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Prevention of Freezing Damage to Living Cells by Dimethyl Sulphoxide


Polge, Smith and Parkes1 first reported the protective action of glycerol against the adverse effects on spermatozoa of freezing and thawing. Lovelock2 found that the protective action of glycerol was shared with a number of other neutral solutes of low molecular weight, including methanol, acetamide and glyceryl monoacetate. Using the extent of hæmolysis of red blood-cells as a measure of damage by freezing, it was concluded that the principal protective action of the neutral solutes was a simple consequence of their ability to prevent the excessive concentration of electrolytes and other substances that otherwise occurs on freezing. The protective property is limited to substances that are in themselves not toxic, have a low molecular weight, a high solubility in aqueous electrolyte solutions and an ability to permeate living cells. The number of solutes capable of fulfilling these conditions is small, and so far glycerol most closely approaches the ideal protective agent. Some cells, however, are impermeable to glycerol, for example, bovine red blood cells, and with these glycerol is of little use in their preservation by cold storage. An alternative solute with a greater permeability to living cells is dimethyl sulphoxide. This communication reports the protective action of dimethyl sulphoxide against freezing damage to human and bovine red blood cells and to bull spermatozoa.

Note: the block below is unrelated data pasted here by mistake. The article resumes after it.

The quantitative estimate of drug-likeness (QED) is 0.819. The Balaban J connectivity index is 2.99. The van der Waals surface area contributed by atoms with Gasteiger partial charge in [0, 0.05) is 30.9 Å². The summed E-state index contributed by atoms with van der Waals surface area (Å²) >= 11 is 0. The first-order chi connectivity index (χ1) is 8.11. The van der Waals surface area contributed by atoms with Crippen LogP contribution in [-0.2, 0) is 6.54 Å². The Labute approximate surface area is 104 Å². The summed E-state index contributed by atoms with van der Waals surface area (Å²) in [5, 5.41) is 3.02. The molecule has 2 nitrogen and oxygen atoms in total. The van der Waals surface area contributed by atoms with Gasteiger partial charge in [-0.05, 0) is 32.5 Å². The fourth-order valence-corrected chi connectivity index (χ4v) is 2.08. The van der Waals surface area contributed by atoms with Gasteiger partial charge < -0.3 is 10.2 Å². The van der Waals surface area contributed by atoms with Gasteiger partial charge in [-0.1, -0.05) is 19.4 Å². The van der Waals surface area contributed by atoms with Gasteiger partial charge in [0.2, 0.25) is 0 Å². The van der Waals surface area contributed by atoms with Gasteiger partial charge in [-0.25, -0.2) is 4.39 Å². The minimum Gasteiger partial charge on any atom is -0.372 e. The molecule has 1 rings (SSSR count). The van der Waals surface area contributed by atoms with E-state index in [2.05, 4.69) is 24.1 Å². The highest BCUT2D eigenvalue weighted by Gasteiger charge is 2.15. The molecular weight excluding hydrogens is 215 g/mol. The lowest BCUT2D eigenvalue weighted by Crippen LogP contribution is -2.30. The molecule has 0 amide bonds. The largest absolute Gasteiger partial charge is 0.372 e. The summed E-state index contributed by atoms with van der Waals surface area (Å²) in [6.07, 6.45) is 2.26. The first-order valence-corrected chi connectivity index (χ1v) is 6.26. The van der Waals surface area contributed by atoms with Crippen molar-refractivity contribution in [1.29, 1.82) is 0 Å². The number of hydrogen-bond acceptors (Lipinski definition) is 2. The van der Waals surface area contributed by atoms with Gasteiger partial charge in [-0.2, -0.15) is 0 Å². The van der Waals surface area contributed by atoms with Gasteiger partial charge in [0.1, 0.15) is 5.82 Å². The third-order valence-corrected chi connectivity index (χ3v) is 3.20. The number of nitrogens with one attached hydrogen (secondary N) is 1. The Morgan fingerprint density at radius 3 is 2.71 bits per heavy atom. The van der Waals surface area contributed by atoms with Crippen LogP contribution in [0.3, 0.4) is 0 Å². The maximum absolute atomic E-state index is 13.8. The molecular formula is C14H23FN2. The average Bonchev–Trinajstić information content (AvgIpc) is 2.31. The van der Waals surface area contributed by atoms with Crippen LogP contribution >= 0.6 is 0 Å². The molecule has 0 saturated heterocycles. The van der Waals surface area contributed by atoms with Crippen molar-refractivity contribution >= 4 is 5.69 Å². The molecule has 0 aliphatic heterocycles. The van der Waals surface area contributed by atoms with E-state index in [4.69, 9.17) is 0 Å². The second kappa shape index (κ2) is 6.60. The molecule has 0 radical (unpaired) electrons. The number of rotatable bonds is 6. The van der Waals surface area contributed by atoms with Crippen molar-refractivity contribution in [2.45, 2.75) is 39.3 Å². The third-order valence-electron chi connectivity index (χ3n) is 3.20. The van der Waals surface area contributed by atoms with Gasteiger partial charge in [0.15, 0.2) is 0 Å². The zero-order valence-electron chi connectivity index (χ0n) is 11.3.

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  2. Lovelock, J. E., Biochem. J., 56, 265 (1954).

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  3. Bishop, M. W. H., Stud. Fertility, 6, 81 (1954).

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  4. Lovelock, J. E., and Polge, C., Biochem. J., 58, 618 (1954).

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LOVELOCK, J., BISHOP, M. Prevention of Freezing Damage to Living Cells by Dimethyl Sulphoxide. Nature 183, 1394–1395 (1959).

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